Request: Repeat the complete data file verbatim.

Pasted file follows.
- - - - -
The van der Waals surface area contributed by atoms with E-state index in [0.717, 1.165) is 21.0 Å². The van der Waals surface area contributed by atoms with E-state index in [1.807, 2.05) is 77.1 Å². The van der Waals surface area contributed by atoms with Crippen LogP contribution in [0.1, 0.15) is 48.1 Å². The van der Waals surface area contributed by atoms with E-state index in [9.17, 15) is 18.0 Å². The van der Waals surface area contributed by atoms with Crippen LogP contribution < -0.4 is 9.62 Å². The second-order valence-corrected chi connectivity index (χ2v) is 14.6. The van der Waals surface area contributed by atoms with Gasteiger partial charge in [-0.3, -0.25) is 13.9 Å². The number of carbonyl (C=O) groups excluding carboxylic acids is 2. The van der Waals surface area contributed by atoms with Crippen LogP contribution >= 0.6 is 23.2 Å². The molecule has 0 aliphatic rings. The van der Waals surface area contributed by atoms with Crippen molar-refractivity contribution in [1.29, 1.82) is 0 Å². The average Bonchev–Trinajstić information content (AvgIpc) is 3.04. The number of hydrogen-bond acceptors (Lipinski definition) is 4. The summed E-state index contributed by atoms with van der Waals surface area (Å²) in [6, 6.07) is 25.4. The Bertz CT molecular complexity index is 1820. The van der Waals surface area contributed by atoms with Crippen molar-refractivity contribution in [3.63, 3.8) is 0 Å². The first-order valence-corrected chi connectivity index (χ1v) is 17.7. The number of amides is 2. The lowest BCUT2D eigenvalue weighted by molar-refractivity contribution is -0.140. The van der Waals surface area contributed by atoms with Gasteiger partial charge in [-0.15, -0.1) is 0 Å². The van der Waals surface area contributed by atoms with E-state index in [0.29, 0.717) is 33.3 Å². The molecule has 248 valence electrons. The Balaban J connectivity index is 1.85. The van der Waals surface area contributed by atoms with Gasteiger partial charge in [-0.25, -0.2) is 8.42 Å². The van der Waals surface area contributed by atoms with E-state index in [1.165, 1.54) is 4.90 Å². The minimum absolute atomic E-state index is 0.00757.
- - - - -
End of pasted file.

The van der Waals surface area contributed by atoms with E-state index in [0.717, 1.165) is 21.0 Å². The van der Waals surface area contributed by atoms with E-state index in [1.807, 2.05) is 77.1 Å². The van der Waals surface area contributed by atoms with Crippen LogP contribution in [0.1, 0.15) is 48.1 Å². The van der Waals surface area contributed by atoms with E-state index in [9.17, 15) is 18.0 Å². The van der Waals surface area contributed by atoms with Crippen LogP contribution < -0.4 is 9.62 Å². The second-order valence-corrected chi connectivity index (χ2v) is 14.6. The van der Waals surface area contributed by atoms with Gasteiger partial charge in [-0.3, -0.25) is 13.9 Å². The number of carbonyl (C=O) groups excluding carboxylic acids is 2. The van der Waals surface area contributed by atoms with Crippen LogP contribution >= 0.6 is 23.2 Å². The molecule has 0 aliphatic rings. The van der Waals surface area contributed by atoms with Crippen molar-refractivity contribution in [1.29, 1.82) is 0 Å². The average Bonchev–Trinajstić information content (AvgIpc) is 3.04. The number of hydrogen-bond acceptors (Lipinski definition) is 4. The summed E-state index contributed by atoms with van der Waals surface area (Å²) in [6, 6.07) is 25.4. The Bertz CT molecular complexity index is 1820. The van der Waals surface area contributed by atoms with Crippen molar-refractivity contribution in [3.63, 3.8) is 0 Å². The first-order valence-corrected chi connectivity index (χ1v) is 17.7. The number of amides is 2. The lowest BCUT2D eigenvalue weighted by molar-refractivity contribution is -0.140. The van der Waals surface area contributed by atoms with Gasteiger partial charge in [-0.15, -0.1) is 0 Å². The van der Waals surface area contributed by atoms with E-state index in [0.29, 0.717) is 33.3 Å². The molecule has 248 valence electrons. The Balaban J connectivity index is 1.85. The van der Waals surface area contributed by atoms with Gasteiger partial charge in [-0.25, -0.2) is 8.42 Å². The van der Waals surface area contributed by atoms with E-state index in [1.165, 1.54) is 4.90 Å². The minimum absolute atomic E-state index is 0.00757.